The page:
Kurt Guidry, Beuzelin, Julien, Kerns, David L., Brown, Sebe
David Kerns, Sebe Brown, Julien Beuzelin and Kurt M. Guidry
The sugarcane aphid first appeared in Louisiana in 1999 in sugarcane. Although this aphid is a known pest of sorghum in other areas of the world, it was relegated as a pest of sugarcane in the United States. In 2013, sorghum producers in southwest Louisiana began reporting large numbers of aphids in their crops (Figure 1). Within a few months, the infestation had spread south along the Gulf Coast of Texas into Mexico, northeast through Louisiana and into Mississippi, and northwest to southern Oklahoma. By 2014, the infestation had further spread throughout the southern United States. Little is known as to why this aphid began feeding on sorghum, sorghum-related crops and weeds, but interestingly, LSU AgCenter entomologists observed that the new variant that feeds on sorghum does not survive well on sugarcane.
A new threat to sorghum production
Sugarcane aphids are small, soft-bodied insects that feed on plant sap (Figure 2). Plant sap is rich in sugars and water, and once nitrogen-containing nutrients are filtered from the sap, the sugary waste, or honeydew, is expelled. Feeding occurs on the underside of the leaves and stems, causing reddening, purpling and sometimes death of leaf tissue, and honeydew and subsequent sooty mold accumulation on plants (Figure 3). One of the interesting traits of the sugarcane aphid is its ability to cause injury and economic loss from the time the sorghum crop emerges through harvest. Seedling sorghum can be outright killed by the sugarcane aphid, or severely stunted. The most susceptible stage to sugarcane aphid injury appears to be at pre-boot, when heavy infestations will often cause sorghum to produce sterile seed heads (Figure 4). Significant loss can also occur during harvest. Because of sticky leaves covered in aphids and honeydew, combines become clogged and as much as 50 percent of the grain may be expelled from the combine discharge. Combining an aphid-infested field results in significant machine breakdown and time devoted to cleaning and repairing the machinery.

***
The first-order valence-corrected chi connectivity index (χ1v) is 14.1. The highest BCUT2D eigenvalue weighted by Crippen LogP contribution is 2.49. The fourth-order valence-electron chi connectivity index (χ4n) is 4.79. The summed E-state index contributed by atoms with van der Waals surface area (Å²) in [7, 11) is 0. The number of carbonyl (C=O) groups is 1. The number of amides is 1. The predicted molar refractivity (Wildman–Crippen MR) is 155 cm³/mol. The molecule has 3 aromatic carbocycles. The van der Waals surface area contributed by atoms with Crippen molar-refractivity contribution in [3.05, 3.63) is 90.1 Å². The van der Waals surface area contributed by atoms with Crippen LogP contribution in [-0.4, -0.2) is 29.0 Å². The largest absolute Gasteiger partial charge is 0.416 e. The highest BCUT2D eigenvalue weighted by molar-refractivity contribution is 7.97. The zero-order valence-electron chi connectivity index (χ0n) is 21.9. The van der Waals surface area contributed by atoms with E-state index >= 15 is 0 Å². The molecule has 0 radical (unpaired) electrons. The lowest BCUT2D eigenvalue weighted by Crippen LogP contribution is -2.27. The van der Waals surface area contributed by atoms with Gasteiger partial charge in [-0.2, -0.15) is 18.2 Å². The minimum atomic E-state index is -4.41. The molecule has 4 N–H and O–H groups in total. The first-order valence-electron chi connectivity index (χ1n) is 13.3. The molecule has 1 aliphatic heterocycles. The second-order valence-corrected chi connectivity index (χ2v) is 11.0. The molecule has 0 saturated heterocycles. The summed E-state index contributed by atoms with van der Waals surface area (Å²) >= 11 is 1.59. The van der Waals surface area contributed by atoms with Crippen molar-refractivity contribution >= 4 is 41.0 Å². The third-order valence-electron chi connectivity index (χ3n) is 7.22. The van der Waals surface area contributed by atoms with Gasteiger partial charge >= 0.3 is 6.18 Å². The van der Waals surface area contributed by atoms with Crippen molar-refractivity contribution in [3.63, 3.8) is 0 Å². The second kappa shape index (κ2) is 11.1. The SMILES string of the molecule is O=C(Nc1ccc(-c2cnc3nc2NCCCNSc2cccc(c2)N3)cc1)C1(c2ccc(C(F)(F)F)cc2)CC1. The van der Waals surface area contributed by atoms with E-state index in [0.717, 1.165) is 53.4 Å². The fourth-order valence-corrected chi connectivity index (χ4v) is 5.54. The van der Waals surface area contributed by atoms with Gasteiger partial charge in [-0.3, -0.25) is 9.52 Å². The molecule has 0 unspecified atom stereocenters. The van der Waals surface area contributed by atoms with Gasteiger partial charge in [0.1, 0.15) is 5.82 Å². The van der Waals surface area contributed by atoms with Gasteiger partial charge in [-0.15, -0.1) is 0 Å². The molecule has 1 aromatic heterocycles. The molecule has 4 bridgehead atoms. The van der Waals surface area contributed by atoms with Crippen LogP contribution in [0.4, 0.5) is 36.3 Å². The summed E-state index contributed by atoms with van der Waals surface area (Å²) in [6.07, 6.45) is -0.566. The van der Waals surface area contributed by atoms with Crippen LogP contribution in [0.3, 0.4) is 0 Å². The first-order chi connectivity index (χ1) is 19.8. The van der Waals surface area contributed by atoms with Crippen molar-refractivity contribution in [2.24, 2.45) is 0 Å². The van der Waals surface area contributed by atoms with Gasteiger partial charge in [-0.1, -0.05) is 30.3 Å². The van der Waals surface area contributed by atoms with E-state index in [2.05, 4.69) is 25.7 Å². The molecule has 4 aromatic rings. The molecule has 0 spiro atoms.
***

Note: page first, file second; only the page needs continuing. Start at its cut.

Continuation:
Although the sugarcane aphid can be a devastating pest to grain sorghum, research and extension efforts conducted by the AgCenter and others have demonstrated that it is a manageable threat. Several insecticide efficacy trials were conducted to evaluate labelled insecticides and several non-labelled alternatives for aphid control. Based on these trials, the only insecticide that offered acceptable control of the sugarcane aphid was the non-labelled product Transform. The LSU AgCenter worked with the Louisiana Department of Agriculture and Forestry to submit a Section 18 emergency exemption request to the U.S. Environmental Protection Agency to permit the use of Transform for managing the sugarcane aphid in sorghum. The cooperative effort exhibited by the AgCenter, the LDAF and the EPA was a textbook example of how research, extension, and state and federal regulatory agencies can work together to solve unexpected pest management problems for U.S. farmers.
Economic impact of the sugarcane aphid